This would imply that the final editor of the collection was the writer(s) of Genesis 1-11. Why else would Genesis 1-11 be allowed to stand? If the writers of Gen 12-Joshua really didn't like what Genesis 1-11, then why would they accept it? They wouldn't. But if the writer of Genesis 1-11 was last and had the final say, then that's why it would remain in place. So it seems to me that the writer(s) of Genesis 1-11 took a nationalistic Israelite history and appended a Hellenistic story of universalism onto the beginning, not necessarily with the approval of the writers of the nationalistic history.
User avatar
Secret Alias
Posts: 15357
Joined: Sun Apr 19, 2015 8:47 am

Re: Berossus and Genesis

Post by Secret Alias »

There isn't a clear distinction between the creator of heaven and earth and the creator of man in the existing texts.
He got that from Philo and Philo is the oldest interpretation of Genesis. There is a lot to like about this. It's just figuring out the Jewish schism. Fitting it all in a timeline. But we have to recognize Philo's interpretation is the oldest and is Platonic.
User avatar
neilgodfrey
Posts: 5420
Joined: Sat Oct 05, 2013 4:08 pm

Re: Berossus and Genesis

Post by neilgodfrey »

andrewcriddle wrote: Thu Nov 03, 2022 9:01 am a/ the connection is dubious.
b/ Since Iapetos is probably Semitic in origin the direction of dependence would be unclear.
See East Face of Helicon

Andrew Criddle
of interest (to me, anyway) -- from page 123 of a chapter on Japheth by David Neiman:
Japheth of the Old Testament is, in origin, lapetos of the Greek mythology.26 lapetos is the Titan, the father of Prometheus, who is the forerunner, the creator, and the progenitor of man.27

Many biblical scholars have for many years rejected the identification of Japheth with lapetos, for reasons which were never stated.28 The reasons are, however, not difficult to surmise. It had been the view of biblical scholars for over a century (and many have still not rid themselves of this view) that ancient Israel had no knowledge of ancient Greece and that the two worlds, of Hellas and of Israel, knew nothing one of the other.29 To find, therefore, a figure from Hellenic literature in the Old Testament was dismissed as highly improbable. This view is completely erroneous. Israel and Greece had intimate contacts from the moment that both of these nations entered upon their historical encounter in the eastern Mediterranean world at the end of the 13th century B.C.30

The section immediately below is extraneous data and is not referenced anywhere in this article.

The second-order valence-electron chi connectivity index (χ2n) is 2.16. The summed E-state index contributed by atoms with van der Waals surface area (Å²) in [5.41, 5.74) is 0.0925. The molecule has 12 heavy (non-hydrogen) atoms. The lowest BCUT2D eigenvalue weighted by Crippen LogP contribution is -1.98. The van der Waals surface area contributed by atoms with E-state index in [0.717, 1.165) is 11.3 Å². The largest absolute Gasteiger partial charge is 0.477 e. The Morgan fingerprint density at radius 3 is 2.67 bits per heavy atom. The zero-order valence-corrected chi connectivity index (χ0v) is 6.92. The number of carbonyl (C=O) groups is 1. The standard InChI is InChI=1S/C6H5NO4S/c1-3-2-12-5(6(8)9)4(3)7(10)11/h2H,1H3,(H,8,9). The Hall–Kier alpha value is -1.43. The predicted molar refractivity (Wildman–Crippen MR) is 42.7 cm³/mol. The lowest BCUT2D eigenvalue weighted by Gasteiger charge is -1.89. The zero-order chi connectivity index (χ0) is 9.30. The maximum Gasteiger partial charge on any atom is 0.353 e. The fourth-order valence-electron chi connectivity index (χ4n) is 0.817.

The biblical writer knew the traditions of the Greeks and utilized this information in his complilation of the family tree of the world’s peoples in his Table of Nations in Gen 10.
The footnotes:
26 Iliad, VIII:479; Hesiod, Theogony, 507-616; Apollodorus, Library, I, 5, 13.

27 Hesiod, Theogony, 48, 50-58, 507-510, 614. Apollodorus, Library, I, 7, 1.

28 E.g., G. Von Rad, Genesis, A Commentary (1961), 134.

29 E.g., The Abingdon Bible Commentary, ed. F.C. Eiselen, (1929), 227: “The geographical knowledge of the day evidently did not extend as far as continental European Greece.”

30 As pointed out by C.H. Gordon in “Homer and Bible: The Origin and Character of East Mediterranean Literature,”in HUCA 26 (1955), 43-108; in Before the Bible (1962), and in Ugarit and Minoan Crete (1966); and by David Neiman, in “The Date and Circumstances of the Cursing of Canaan,” in Biblical Motifs: Origins and Transformations (1966), 113-134.
The above is from
  • Neiman, David. “The Two Genealogies of Japheth.” In Orient and Occident: Essays Presented to Cyrus H. Gordon on the Occasion of His Sixty-Fifth Birthday, edited by Harry A. Hoffner, 119–26. Alter Orient Und Altes Testament, Bd. 22. Kevelaer, Neukirchen-Vluyn: Butzon & Bercker; Neukirchener Verlag, 1973.
On the #28 G. Von Rad reference, on page 138 of the 1972 edition of his commentary he writes "in bemusement"(?):
From Greek mythology we know of a Iapetos, the father of Prometheus, but we see no clear connection with the biblical use of the name.
The connection clearly does not necessarily hang from a Hellenistic dating for Genesis. Neiman puts Genesis in the pre-classical Greek era of Homer.
Post Reply